Microclimate and Water Conditions of an Extracted and Natural Raised Bog
 
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1
Department of Ecology, Climatology and Air Protection, Faculty of Environmental Engineering and Land Surveying, University of Agriculture in Krakow, Al. Mickiewicza 24-28, 30-059 Kraków, Poland
2
Department of Land Reclamation and Environmental Development, Faculty of Environmental Engineering and Land Surveying, University of Agriculture in Krakow, Al. Mickiewicza 24-28, 30-059 Kraków, Poland
CORRESPONDING AUTHOR
Ewelina Zając   

University of Agriculture in Krakow, Faculty of Environmental Engineering and Land Surveying, Department of Land Reclamation and Environmental Development, Al. Mickiewicza 24-28, 30-059 Kraków, Poland
Publication date: 2020-10-01
 
J. Ecol. Eng. 2020; 21(7):115–123
 
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ABSTRACT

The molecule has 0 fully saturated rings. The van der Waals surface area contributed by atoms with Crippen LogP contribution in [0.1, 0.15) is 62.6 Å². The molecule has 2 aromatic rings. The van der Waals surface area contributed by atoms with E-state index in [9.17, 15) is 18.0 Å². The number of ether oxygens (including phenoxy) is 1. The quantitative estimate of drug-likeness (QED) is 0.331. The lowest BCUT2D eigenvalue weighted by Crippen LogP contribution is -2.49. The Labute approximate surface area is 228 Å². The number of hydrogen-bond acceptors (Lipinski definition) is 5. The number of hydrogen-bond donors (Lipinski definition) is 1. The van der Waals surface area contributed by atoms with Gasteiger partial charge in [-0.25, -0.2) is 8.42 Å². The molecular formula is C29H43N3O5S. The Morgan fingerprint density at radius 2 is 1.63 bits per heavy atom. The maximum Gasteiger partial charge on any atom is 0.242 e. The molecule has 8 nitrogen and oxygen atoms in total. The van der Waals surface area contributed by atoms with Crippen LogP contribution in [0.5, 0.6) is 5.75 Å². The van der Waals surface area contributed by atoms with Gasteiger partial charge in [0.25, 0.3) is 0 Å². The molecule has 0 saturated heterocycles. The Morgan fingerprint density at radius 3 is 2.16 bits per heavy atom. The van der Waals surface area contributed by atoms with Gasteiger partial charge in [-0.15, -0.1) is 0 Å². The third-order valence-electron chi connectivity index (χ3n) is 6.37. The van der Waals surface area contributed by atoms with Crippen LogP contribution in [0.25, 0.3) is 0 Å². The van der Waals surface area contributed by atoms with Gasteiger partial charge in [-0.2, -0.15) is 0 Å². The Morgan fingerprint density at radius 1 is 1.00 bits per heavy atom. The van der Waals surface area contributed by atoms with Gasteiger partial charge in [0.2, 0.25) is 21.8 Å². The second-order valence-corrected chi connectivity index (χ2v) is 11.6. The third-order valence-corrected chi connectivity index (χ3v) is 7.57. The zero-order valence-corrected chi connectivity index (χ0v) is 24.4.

The aim of the study was to assess hydrological and microclimatic parameters in areas at different stages of succession after the discontinuation of peat extraction relative to the conditions on a natural raised bog (Orawa-Nowy Targ Basin, Poland). Understanding these conditions is necessary for the effective reclamation of degraded peatlands. Three measurement points were designated in the study area: one on the non-degraded dome of the bog and two in post-mining areas in different stages of succession (Sector A with pine and birch woodland; Sector B with cotton-grass and ericaceous shrubs). Continuous measurements of water table level, precipitation and air temperature and humidity were performed between May and October in the years 2016. The air temperature throughout the warm half of the year significantly influenced groundwater levels, as it is the main factor directly affecting evapotranspiration. The effect of the amount of rainfall on the water level proved significant in the post-mining areas, but not significant for the dome of the bog. In the conditions of an undegraded peat bog, the upper layer, consisting of live and partially decomposed Sphagnum mosses, limits water level fluctuations by reducing evaporation from the surface during periods of low water levels, which is caused by a high water storage capacity and reduced infiltration. In advanced stages of secondary forest succession, trees reduce evapotranspiration from the surface, which reduces fluctuations in the water level; however, by taking up a large amount of water from the deeper layers, they lower it significantly. The greatest effect of weather conditions on water level fluctuations occurs at the stage in which the bog is overgrown by shrubs, when there is no natural peat layer, and the impact of shrubs is much smaller than that of trees.